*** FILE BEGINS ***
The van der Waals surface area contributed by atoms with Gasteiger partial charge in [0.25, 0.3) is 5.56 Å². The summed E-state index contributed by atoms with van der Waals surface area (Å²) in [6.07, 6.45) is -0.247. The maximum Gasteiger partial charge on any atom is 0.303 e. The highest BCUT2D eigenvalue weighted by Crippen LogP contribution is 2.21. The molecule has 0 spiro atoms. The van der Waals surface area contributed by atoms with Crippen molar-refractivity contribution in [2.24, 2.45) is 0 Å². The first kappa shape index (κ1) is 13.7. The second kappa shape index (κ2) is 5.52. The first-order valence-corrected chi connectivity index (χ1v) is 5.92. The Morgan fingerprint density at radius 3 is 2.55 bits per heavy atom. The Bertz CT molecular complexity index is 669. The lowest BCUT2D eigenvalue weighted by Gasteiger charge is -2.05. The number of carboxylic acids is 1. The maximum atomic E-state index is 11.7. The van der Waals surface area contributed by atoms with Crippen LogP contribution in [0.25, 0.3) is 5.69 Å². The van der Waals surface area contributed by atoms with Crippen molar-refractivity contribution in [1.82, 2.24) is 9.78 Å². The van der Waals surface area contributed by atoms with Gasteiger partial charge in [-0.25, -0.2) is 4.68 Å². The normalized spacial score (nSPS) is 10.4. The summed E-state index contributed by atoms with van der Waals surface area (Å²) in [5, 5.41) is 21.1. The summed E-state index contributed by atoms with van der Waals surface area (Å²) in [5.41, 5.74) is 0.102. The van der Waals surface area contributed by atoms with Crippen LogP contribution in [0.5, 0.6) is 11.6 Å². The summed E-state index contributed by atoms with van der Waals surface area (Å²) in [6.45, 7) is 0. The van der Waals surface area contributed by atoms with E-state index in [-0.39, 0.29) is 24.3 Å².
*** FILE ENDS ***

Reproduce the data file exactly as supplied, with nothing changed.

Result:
The van der Waals surface area contributed by atoms with Gasteiger partial charge in [0.25, 0.3) is 5.56 Å². The summed E-state index contributed by atoms with van der Waals surface area (Å²) in [6.07, 6.45) is -0.247. The maximum Gasteiger partial charge on any atom is 0.303 e. The highest BCUT2D eigenvalue weighted by Crippen LogP contribution is 2.21. The molecule has 0 spiro atoms. The van der Waals surface area contributed by atoms with Crippen molar-refractivity contribution in [2.24, 2.45) is 0 Å². The first kappa shape index (κ1) is 13.7. The second kappa shape index (κ2) is 5.52. The first-order valence-corrected chi connectivity index (χ1v) is 5.92. The Morgan fingerprint density at radius 3 is 2.55 bits per heavy atom. The Bertz CT molecular complexity index is 669. The lowest BCUT2D eigenvalue weighted by Gasteiger charge is -2.05. The number of carboxylic acids is 1. The maximum atomic E-state index is 11.7. The van der Waals surface area contributed by atoms with Crippen LogP contribution in [0.25, 0.3) is 5.69 Å². The van der Waals surface area contributed by atoms with Crippen molar-refractivity contribution in [1.82, 2.24) is 9.78 Å². The van der Waals surface area contributed by atoms with Gasteiger partial charge in [-0.25, -0.2) is 4.68 Å². The normalized spacial score (nSPS) is 10.4. The summed E-state index contributed by atoms with van der Waals surface area (Å²) in [5, 5.41) is 21.1. The summed E-state index contributed by atoms with van der Waals surface area (Å²) in [5.41, 5.74) is 0.102. The van der Waals surface area contributed by atoms with Crippen LogP contribution in [0.5, 0.6) is 11.6 Å². The summed E-state index contributed by atoms with van der Waals surface area (Å²) in [6.45, 7) is 0. The van der Waals surface area contributed by atoms with E-state index in [-0.39, 0.29) is 24.3 Å².